What Does Shingles Look Like?

Shingles Overview

  • Shingles is caused by a reactivation of the chickenpox virus, varicella zoster.
  • Up to half of people over age 80 who have had chickenpox can expect to develop shingles.
  • Usually only older people are affected, but sometimes young people or those with deficient immune systems can develop shingles.

What are the first signs of shingles?

  • The first sign of shingles will be pain. For some people this pain is mild, for others it is very intense.
  • The virus lies dormant in the nerve cells near the spine. If the immune system becomes depressed, the virus can travel along nerve pathways to the skin.
  • You will feel this pain as your nerves are damaged by the virus.

Further symptoms of shingles

  • After two to three days, a red rash will erupt on the skin. This will be painful and sometimes itchy. Symptoms vary from person to person; some people will experience unbearable pain while others experience only mild discomfort.
  • The rash will consist of red bumps or blisters that are filled with clear fluid. There will also be redness of the skin around the blisters.
  • In a few weeks, the blisters rupture and begin to scab over.
  • After a few more weeks, the scabs slough off and the skin begins to heal.
  • Shingles can leave permanent scarring.

Why does shingles appear only on one part of my body?

  • Shingles appears in a localized area. It will not spread around to the whole body like chicken pox.
  • This is because the virus is following a single nerve pathway to the skin. These nerve pathways are like highways running through your body. The viruses simply travel along only one highway and spread out on your skin like tourists at the beach.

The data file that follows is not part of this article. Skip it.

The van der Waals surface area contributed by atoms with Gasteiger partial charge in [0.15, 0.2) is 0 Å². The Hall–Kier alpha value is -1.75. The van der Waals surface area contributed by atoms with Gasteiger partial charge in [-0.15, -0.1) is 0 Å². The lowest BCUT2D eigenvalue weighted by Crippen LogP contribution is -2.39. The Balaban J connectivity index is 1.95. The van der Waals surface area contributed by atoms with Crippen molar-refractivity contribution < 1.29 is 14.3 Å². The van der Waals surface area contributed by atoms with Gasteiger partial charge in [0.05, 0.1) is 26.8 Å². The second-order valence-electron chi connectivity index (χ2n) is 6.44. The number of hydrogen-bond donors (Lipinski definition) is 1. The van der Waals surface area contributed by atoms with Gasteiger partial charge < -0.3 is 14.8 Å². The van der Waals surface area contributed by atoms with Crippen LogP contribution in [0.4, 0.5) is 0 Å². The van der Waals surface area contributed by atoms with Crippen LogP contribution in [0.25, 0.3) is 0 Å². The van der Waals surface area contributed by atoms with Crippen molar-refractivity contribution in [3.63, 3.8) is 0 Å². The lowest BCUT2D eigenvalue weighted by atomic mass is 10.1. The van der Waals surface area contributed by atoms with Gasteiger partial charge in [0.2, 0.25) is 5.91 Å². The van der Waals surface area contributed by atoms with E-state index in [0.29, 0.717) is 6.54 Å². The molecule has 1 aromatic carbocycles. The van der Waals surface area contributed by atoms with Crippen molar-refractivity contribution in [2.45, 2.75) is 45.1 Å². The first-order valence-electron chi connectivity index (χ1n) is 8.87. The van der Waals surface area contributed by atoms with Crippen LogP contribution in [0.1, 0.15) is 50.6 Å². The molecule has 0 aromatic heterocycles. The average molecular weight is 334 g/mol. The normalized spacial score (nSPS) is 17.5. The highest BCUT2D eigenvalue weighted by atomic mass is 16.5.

Where does shingles usually appear?

Shingles can appear:

  • In a band around the torso
  • In patches on the torso
  • On the face around the eyes and nose
  • Rarely, on the groin, genitals, or upper thighs

Lasting effects of shingles

  • Even after the rash is gone, pain may persist. This is called postherpetic neuralgia, or PHN.
  • People with PHN may experience pain for a few months or for many years.
  • Sometime PHN goes away on its own, but usually it requires treatment.
  • Facial nerve damage may cause lasting paralysis or even blindness.

What should I do if I think I have shingles?

If you think you have shingles, see your health practitioner as soon as possible. There are treatment options available to help reduce the length and severity of your outbreak. These treatments range from antiviral drugs to cold compresses, and a combination of treatments may be the most effective.

Natural treatment methods

You may wish to treat your shingles naturally. Talk to your health practitioner about the following treatments to alleviate your shingles pain:

  • Capsaicin cream
  • Apple cider vinegar
  • Clay and tea tree oil
  • Change in diet




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